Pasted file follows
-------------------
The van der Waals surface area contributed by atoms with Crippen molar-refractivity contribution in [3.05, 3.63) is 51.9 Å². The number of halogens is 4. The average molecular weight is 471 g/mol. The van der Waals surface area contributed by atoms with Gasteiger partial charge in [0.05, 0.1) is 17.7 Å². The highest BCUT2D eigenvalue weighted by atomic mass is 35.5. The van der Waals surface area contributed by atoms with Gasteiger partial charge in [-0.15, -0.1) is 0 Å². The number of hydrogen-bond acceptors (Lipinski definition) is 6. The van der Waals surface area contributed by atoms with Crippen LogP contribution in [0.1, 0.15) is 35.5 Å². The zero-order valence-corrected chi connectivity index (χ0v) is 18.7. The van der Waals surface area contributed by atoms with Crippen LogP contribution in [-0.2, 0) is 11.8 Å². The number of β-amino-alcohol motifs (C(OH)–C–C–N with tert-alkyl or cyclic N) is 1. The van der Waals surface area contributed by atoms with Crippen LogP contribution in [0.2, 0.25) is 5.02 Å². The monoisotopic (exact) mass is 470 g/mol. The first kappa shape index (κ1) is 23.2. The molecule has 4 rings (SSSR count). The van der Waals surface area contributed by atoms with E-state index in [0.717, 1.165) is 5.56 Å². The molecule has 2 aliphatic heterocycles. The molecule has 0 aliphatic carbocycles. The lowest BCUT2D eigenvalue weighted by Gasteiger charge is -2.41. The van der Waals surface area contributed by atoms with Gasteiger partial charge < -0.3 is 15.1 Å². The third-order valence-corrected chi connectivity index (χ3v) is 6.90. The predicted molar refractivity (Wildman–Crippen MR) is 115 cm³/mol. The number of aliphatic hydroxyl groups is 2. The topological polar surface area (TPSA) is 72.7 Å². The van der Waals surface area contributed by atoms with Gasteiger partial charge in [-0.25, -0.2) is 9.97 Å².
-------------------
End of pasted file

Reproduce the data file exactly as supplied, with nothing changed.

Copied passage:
The van der Waals surface area contributed by atoms with Crippen molar-refractivity contribution in [3.05, 3.63) is 51.9 Å². The number of halogens is 4. The average molecular weight is 471 g/mol. The van der Waals surface area contributed by atoms with Gasteiger partial charge in [0.05, 0.1) is 17.7 Å². The highest BCUT2D eigenvalue weighted by atomic mass is 35.5. The van der Waals surface area contributed by atoms with Gasteiger partial charge in [-0.15, -0.1) is 0 Å². The number of hydrogen-bond acceptors (Lipinski definition) is 6. The van der Waals surface area contributed by atoms with Crippen LogP contribution in [0.1, 0.15) is 35.5 Å². The zero-order valence-corrected chi connectivity index (χ0v) is 18.7. The van der Waals surface area contributed by atoms with Crippen LogP contribution in [-0.2, 0) is 11.8 Å². The number of β-amino-alcohol motifs (C(OH)–C–C–N with tert-alkyl or cyclic N) is 1. The van der Waals surface area contributed by atoms with Crippen LogP contribution in [0.2, 0.25) is 5.02 Å². The monoisotopic (exact) mass is 470 g/mol. The first kappa shape index (κ1) is 23.2. The molecule has 4 rings (SSSR count). The van der Waals surface area contributed by atoms with E-state index in [0.717, 1.165) is 5.56 Å². The molecule has 2 aliphatic heterocycles. The molecule has 0 aliphatic carbocycles. The lowest BCUT2D eigenvalue weighted by Gasteiger charge is -2.41. The van der Waals surface area contributed by atoms with Gasteiger partial charge < -0.3 is 15.1 Å². The third-order valence-corrected chi connectivity index (χ3v) is 6.90. The predicted molar refractivity (Wildman–Crippen MR) is 115 cm³/mol. The number of aliphatic hydroxyl groups is 2. The topological polar surface area (TPSA) is 72.7 Å². The van der Waals surface area contributed by atoms with Gasteiger partial charge in [-0.25, -0.2) is 9.97 Å².